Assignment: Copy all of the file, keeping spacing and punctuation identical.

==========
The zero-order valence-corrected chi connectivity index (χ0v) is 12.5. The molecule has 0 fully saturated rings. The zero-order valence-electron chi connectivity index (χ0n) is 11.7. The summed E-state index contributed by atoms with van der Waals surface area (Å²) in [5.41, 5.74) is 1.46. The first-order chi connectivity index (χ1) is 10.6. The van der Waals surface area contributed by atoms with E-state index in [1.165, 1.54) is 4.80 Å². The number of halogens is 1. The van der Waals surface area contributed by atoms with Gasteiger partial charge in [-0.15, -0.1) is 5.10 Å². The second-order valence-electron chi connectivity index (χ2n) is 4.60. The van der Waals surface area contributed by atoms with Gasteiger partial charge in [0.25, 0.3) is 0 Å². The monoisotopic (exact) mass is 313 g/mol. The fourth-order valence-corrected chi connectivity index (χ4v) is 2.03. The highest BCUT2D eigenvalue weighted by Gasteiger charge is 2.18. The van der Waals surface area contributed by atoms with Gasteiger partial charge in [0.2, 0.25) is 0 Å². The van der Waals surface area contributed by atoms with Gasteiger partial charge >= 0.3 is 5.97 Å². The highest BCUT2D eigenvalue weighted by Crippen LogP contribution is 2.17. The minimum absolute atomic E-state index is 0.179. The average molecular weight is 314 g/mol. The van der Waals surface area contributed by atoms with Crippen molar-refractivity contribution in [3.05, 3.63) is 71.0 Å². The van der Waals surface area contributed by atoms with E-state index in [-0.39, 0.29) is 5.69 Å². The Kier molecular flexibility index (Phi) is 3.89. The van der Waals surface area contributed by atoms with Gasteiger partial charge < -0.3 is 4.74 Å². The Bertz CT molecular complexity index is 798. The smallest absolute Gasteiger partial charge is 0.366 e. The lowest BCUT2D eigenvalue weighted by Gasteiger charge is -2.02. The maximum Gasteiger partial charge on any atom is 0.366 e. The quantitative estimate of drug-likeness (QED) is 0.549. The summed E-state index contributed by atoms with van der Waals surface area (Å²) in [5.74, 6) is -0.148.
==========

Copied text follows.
The zero-order valence-corrected chi connectivity index (χ0v) is 12.5. The molecule has 0 fully saturated rings. The zero-order valence-electron chi connectivity index (χ0n) is 11.7. The summed E-state index contributed by atoms with van der Waals surface area (Å²) in [5.41, 5.74) is 1.46. The first-order chi connectivity index (χ1) is 10.6. The van der Waals surface area contributed by atoms with E-state index in [1.165, 1.54) is 4.80 Å². The number of halogens is 1. The van der Waals surface area contributed by atoms with Gasteiger partial charge in [-0.15, -0.1) is 5.10 Å². The second-order valence-electron chi connectivity index (χ2n) is 4.60. The van der Waals surface area contributed by atoms with Gasteiger partial charge in [0.25, 0.3) is 0 Å². The monoisotopic (exact) mass is 313 g/mol. The fourth-order valence-corrected chi connectivity index (χ4v) is 2.03. The highest BCUT2D eigenvalue weighted by Gasteiger charge is 2.18. The van der Waals surface area contributed by atoms with Gasteiger partial charge in [0.2, 0.25) is 0 Å². The van der Waals surface area contributed by atoms with Gasteiger partial charge >= 0.3 is 5.97 Å². The highest BCUT2D eigenvalue weighted by Crippen LogP contribution is 2.17. The minimum absolute atomic E-state index is 0.179. The average molecular weight is 314 g/mol. The van der Waals surface area contributed by atoms with Crippen molar-refractivity contribution in [3.05, 3.63) is 71.0 Å². The van der Waals surface area contributed by atoms with E-state index in [-0.39, 0.29) is 5.69 Å². The Kier molecular flexibility index (Phi) is 3.89. The van der Waals surface area contributed by atoms with Gasteiger partial charge < -0.3 is 4.74 Å². The Bertz CT molecular complexity index is 798. The smallest absolute Gasteiger partial charge is 0.366 e. The lowest BCUT2D eigenvalue weighted by Gasteiger charge is -2.02. The maximum Gasteiger partial charge on any atom is 0.366 e. The quantitative estimate of drug-likeness (QED) is 0.549. The summed E-state index contributed by atoms with van der Waals surface area (Å²) in [5.74, 6) is -0.148.